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RE: [xml-dev] json v. xml

> -----Original Message-----
> From: derek denny-brown [mailto:zuligag@gmail.com]
> Sent: Thursday, January 04, 2007 9:58 AM
> To: Robert Koberg
> Cc: xml-dev@lists.xml.org
> Subject: Re: [xml-dev] json v. xml
> > Will an eval'ed JSON object(s) eventually look like a DOM object?
> I sure hope not.  I've always found the DOM a horribly awkward
> programming model.  ...  Most code would just parse the DOM into
> Javascript objects anyway.  JSON skips an entire (expensive) step,
> saving development and runtime costs.

Yup.  I once strongly agreed that an " XML-centric approach also offers the
opportunity for developers to make the mental shift from thinking of XML as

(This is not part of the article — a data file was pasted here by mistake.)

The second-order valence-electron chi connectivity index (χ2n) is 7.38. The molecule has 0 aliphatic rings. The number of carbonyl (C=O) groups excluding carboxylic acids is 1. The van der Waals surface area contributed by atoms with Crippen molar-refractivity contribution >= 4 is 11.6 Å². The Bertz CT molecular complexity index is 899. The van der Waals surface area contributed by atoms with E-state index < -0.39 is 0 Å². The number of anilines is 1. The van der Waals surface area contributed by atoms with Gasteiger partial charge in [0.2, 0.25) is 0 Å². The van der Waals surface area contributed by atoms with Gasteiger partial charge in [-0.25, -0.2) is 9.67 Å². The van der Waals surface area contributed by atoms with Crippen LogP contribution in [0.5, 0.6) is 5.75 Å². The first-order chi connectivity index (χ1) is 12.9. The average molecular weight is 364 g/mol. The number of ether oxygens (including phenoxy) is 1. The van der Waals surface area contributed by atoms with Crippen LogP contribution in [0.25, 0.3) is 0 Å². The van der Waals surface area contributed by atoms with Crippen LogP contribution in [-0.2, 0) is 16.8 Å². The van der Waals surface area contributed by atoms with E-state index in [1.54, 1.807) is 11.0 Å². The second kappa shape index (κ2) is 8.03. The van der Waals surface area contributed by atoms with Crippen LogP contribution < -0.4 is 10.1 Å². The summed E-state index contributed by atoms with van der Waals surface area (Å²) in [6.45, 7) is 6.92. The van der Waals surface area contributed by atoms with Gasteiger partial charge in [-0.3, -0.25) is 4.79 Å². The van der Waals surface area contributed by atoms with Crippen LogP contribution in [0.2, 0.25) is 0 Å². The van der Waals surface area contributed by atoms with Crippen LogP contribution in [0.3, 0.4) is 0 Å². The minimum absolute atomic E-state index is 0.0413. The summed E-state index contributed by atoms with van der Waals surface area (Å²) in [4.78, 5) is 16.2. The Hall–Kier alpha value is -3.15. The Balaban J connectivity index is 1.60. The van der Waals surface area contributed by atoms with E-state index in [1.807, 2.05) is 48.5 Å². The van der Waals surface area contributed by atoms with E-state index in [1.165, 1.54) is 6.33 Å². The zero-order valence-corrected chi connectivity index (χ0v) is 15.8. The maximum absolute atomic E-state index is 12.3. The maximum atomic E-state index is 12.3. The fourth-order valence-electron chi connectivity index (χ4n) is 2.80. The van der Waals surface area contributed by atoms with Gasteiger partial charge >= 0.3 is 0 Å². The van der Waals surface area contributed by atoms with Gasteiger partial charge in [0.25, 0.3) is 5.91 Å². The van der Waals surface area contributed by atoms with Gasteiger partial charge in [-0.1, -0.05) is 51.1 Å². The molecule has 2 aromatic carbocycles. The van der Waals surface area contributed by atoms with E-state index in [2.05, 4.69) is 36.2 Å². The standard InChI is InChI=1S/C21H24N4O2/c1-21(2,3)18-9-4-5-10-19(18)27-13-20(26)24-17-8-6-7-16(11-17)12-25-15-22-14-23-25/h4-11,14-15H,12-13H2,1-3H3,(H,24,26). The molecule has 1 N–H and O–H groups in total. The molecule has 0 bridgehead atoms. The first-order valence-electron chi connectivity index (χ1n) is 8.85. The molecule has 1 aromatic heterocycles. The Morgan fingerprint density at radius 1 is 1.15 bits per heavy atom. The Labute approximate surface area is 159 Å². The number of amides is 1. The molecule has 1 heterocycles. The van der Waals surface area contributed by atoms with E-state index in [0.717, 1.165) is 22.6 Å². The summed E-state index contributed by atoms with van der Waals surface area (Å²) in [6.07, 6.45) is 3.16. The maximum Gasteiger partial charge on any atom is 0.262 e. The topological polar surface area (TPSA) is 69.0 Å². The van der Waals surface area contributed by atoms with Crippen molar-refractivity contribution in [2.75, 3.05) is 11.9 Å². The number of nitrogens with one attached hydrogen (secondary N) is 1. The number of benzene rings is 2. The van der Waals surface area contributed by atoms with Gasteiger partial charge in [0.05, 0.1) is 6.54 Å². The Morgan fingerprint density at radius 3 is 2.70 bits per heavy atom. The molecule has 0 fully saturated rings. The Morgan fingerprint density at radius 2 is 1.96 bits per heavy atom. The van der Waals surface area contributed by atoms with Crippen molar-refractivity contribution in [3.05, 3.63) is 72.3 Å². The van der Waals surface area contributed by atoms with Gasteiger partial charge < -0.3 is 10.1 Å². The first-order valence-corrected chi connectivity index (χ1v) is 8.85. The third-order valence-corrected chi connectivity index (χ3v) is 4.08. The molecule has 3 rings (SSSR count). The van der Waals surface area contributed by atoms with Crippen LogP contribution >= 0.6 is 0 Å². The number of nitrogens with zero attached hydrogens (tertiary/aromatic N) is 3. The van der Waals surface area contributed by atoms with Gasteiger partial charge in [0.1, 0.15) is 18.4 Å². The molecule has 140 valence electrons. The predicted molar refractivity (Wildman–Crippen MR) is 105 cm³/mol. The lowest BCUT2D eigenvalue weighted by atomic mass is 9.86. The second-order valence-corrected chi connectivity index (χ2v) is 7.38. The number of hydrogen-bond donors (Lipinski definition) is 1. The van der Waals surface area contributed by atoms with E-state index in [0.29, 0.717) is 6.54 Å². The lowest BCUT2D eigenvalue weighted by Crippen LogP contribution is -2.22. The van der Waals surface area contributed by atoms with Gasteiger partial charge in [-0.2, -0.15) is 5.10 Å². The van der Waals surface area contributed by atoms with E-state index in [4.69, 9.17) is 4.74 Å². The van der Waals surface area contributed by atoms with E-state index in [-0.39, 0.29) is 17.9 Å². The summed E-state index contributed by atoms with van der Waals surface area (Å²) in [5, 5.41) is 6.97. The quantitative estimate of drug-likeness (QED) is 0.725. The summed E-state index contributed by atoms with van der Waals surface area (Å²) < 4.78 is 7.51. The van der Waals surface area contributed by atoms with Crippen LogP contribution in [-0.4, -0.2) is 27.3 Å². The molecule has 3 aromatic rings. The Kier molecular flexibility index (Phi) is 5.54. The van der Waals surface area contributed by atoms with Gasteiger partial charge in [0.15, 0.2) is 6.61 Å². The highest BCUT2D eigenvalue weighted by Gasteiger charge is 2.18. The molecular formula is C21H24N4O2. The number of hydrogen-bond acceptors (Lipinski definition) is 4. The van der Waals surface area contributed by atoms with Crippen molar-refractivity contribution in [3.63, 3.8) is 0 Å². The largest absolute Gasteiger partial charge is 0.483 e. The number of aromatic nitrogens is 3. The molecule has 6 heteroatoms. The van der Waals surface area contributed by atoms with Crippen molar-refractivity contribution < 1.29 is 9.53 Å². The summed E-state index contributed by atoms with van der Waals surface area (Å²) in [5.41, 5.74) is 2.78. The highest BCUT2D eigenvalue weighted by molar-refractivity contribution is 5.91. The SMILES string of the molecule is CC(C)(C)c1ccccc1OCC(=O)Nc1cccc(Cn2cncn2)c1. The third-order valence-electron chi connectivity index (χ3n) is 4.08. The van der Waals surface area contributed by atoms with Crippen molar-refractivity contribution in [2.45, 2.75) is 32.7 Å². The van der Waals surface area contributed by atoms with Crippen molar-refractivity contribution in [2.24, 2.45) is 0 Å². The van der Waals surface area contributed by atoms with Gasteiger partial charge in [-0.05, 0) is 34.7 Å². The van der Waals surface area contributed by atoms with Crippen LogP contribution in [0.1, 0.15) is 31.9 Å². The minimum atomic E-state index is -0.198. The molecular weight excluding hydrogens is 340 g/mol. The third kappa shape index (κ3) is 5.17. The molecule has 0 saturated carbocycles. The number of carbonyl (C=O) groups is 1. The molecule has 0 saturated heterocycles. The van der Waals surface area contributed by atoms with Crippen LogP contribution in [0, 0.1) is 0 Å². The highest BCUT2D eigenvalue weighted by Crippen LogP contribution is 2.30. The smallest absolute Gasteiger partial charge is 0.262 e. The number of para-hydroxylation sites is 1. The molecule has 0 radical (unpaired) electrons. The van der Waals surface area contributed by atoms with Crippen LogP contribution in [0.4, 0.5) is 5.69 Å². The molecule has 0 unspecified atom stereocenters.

a serialization format to thinking of XML as something with its own features
and benefits: (as Simon put it in
ml).  For better or worse, that's just not how mainstream people want to use
XML; they want to skip over the XML stuff as quickly as possible and go
directly from the wire format to the business objects. 

One small data point:  Ralf's few posts on LINQ to XSD (e.g.
e-to-linq.aspx) get more comments and links than all my blogging about LINQ
to XML put together, and the #1 question we got before LINQ to XSD was
announced was "when can I use a schema to bind to an object model?".   

JSON skips this entire expensive schema/databinding step, so I think the
non-geeks who have been using XML in this manner are going to be very
attracted to JSON.

That's not to say that XML or generic tree APIs are doomed, just that they
will be used mostly by people who don't have the luxury of a strong data
contract, and geeks implementing the underlying infrastructure that makes
the XML -> object voodoo work.  Fortunately, all this stuff was designed by
Architecture Astronauts who could  quickly re-purpose XmlHttpRequest,
XmlReader, LINQ, etc. for other formats that sortof resemble XML (a tip of
the hat  to
-astronauts/ ).

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